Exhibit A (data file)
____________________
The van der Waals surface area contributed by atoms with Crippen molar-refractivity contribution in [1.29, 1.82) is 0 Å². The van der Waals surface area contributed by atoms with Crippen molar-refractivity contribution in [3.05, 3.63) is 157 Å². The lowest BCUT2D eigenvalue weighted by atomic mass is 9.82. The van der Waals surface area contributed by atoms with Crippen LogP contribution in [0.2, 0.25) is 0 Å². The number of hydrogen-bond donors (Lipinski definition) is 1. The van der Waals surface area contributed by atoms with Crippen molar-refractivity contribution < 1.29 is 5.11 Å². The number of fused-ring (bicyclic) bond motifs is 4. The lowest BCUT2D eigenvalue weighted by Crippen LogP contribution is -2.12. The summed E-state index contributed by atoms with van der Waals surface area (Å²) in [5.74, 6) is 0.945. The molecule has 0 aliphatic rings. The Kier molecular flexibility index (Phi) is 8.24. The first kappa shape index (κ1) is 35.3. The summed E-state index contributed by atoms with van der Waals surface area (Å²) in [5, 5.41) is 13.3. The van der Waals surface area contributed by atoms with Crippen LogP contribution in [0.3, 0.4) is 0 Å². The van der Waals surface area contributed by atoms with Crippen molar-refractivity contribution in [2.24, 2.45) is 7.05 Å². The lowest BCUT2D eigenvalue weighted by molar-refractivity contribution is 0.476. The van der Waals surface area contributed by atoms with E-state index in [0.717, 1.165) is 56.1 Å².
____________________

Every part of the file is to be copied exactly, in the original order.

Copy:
The van der Waals surface area contributed by atoms with Crippen molar-refractivity contribution in [1.29, 1.82) is 0 Å². The van der Waals surface area contributed by atoms with Crippen molar-refractivity contribution in [3.05, 3.63) is 157 Å². The lowest BCUT2D eigenvalue weighted by atomic mass is 9.82. The van der Waals surface area contributed by atoms with Crippen LogP contribution in [0.2, 0.25) is 0 Å². The number of hydrogen-bond donors (Lipinski definition) is 1. The van der Waals surface area contributed by atoms with Crippen molar-refractivity contribution < 1.29 is 5.11 Å². The number of fused-ring (bicyclic) bond motifs is 4. The lowest BCUT2D eigenvalue weighted by Crippen LogP contribution is -2.12. The summed E-state index contributed by atoms with van der Waals surface area (Å²) in [5.74, 6) is 0.945. The molecule has 0 aliphatic rings. The Kier molecular flexibility index (Phi) is 8.24. The first kappa shape index (κ1) is 35.3. The summed E-state index contributed by atoms with van der Waals surface area (Å²) in [5, 5.41) is 13.3. The van der Waals surface area contributed by atoms with Crippen LogP contribution in [0.3, 0.4) is 0 Å². The van der Waals surface area contributed by atoms with Crippen molar-refractivity contribution in [2.24, 2.45) is 7.05 Å². The lowest BCUT2D eigenvalue weighted by molar-refractivity contribution is 0.476. The van der Waals surface area contributed by atoms with E-state index in [0.717, 1.165) is 56.1 Å².